Top Gun: Maverick arrives in theaters this weekend as the perfect kick-off to the summer box office season. Miles better than the original 80s film, the script will not win many awards and the story is flimsy at best, but that is not why we are here. We are here to see action, and this is some of the best you will see on screen all year. See it on the biggest screen possible.
The Only Thing Surprising About Top Gun Is How Well It Works
For years they teased a Top Gun sequel, and after director changes, filming issues, and pandemic delays, that this film is even coherent is a miracle. It has no business being good at all, and it reaches heights of entertainment that most studios would die for. Director Joseph Kosinski continues to impress with a visual style that not many filmmakers can pull off these days convincingly, as he pushes IMAX to its limit. Seriously, this film is begging you to see it on the biggest screen imaginable, and it is an experience that is well worth it.
Tom Cruise returns as Pete "Maverick" Mitchell, brought back to Top Gun to train a squad of graduates to carry out a dangerous mission, after years of being bailed out for bad behavior from Tom "Iceman" Kazansky (Val Kilmer, in a really touching supporting role). Among the men and women vying to go on the mission is Bradley "Rooster" Bradshaw, adult son of Maverick's deceased wingman Goose. Also around is a former flame of Maverick's, Penny, played by Jennifer Connelly.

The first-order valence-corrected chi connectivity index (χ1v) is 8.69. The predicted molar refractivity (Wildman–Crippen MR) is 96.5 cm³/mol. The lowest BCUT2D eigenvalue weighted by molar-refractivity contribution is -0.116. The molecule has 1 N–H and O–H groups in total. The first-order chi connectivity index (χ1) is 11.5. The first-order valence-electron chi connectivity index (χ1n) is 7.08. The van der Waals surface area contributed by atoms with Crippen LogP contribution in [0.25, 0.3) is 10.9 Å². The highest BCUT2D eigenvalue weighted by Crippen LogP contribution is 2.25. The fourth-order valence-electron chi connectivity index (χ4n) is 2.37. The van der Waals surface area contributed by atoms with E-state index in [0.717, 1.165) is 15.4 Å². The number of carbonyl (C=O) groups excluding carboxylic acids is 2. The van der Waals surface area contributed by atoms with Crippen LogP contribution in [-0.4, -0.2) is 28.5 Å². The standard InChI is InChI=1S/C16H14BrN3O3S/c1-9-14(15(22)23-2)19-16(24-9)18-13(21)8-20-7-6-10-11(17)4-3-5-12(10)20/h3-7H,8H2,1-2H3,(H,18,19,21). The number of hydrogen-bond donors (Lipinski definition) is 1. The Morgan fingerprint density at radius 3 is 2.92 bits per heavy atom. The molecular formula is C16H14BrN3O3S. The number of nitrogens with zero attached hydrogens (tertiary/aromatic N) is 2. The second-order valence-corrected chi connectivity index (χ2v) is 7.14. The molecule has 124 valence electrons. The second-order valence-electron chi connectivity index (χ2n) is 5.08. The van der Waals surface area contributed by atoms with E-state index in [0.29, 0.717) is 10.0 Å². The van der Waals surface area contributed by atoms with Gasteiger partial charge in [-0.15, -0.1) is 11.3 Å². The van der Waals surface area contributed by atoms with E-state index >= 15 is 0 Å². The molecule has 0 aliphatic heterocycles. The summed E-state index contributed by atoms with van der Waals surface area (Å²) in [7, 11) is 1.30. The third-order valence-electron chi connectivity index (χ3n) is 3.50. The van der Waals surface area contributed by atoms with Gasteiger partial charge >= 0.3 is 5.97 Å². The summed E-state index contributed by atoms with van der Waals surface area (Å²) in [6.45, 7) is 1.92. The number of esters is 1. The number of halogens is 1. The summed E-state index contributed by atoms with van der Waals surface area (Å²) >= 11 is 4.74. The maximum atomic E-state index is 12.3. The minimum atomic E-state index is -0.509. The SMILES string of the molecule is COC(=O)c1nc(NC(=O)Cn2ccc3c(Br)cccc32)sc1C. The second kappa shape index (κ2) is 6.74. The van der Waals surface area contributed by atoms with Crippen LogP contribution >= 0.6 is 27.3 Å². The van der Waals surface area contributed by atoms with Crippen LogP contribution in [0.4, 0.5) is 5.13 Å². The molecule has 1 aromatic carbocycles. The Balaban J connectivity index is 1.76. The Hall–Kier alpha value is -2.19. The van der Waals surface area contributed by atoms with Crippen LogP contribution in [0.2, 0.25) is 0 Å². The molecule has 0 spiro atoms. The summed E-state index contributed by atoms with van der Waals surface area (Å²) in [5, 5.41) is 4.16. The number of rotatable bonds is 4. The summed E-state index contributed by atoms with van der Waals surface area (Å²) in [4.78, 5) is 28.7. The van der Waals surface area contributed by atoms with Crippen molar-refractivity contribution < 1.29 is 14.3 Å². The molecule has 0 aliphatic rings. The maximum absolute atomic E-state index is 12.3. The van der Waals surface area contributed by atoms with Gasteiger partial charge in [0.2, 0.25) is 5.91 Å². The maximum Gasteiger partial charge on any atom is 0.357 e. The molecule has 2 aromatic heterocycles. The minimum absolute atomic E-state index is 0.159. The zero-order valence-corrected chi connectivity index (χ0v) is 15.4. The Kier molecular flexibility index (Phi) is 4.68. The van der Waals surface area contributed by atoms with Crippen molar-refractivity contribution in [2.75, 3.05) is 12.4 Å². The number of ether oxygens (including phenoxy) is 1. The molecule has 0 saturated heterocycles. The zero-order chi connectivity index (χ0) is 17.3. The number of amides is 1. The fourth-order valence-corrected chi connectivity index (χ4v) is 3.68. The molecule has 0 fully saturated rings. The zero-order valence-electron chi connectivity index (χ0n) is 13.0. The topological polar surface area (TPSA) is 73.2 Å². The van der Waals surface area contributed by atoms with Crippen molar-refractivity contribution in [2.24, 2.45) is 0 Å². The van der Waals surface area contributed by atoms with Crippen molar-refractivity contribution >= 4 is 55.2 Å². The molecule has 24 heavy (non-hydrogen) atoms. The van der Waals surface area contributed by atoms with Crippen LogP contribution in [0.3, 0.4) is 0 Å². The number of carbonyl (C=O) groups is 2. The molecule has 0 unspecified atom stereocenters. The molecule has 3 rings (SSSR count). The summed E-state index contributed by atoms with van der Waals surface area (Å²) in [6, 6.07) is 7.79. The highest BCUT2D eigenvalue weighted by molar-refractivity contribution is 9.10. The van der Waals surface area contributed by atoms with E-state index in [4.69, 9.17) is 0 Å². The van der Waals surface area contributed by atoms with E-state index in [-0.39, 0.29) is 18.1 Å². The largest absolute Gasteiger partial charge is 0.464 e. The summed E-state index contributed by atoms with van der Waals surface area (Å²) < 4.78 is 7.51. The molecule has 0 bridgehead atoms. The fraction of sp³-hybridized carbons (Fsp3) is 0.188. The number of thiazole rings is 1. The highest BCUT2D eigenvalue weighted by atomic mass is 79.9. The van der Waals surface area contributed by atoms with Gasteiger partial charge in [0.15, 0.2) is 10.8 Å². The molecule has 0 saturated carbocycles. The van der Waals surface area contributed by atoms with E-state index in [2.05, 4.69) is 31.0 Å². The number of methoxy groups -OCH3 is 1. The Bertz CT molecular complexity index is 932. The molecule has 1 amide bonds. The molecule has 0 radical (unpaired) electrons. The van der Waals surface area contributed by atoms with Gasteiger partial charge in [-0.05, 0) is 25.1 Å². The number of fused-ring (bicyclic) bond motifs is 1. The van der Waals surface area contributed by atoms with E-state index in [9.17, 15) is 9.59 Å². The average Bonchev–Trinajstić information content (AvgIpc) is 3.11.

None of the first 45 minutes of the film make a lick of sense, and if this is how the military actually runs…man. The script is all about getting us into the planes and up in the air, nothing else really matters, and the film doesn't do a very good job creating memorable characters in that first half for us to care about past Maverick, Rooster, and Penny. Other than that, all of the other characters are pretty one-note. That is until the second half. Then, we get a bit more personality from cocky pilot Hangman (Glen Powell), Phoenix (Monica Barbero), and Bob (Lewis Pullman).
The second half is when we go on the mission, and this is going to be where the film takes off (sorry, not sorry). It is a wonder that a film about fighter planes that feels dated to the 80s is so successful in 2022. The dog fights are exceptionally filmed, the stakes feel high, and there is some real drama when these pilots are in the air. Is it predictable? Of course it is, but who cares. You are having so much fun in the second half of this film that it makes you forget how boring the first 45 minutes are. By the end you will be fist-pumping along with everyone else, wondering if there could be a Top Gun 3, which is not something anyone would have thought walking into the theater I am sure.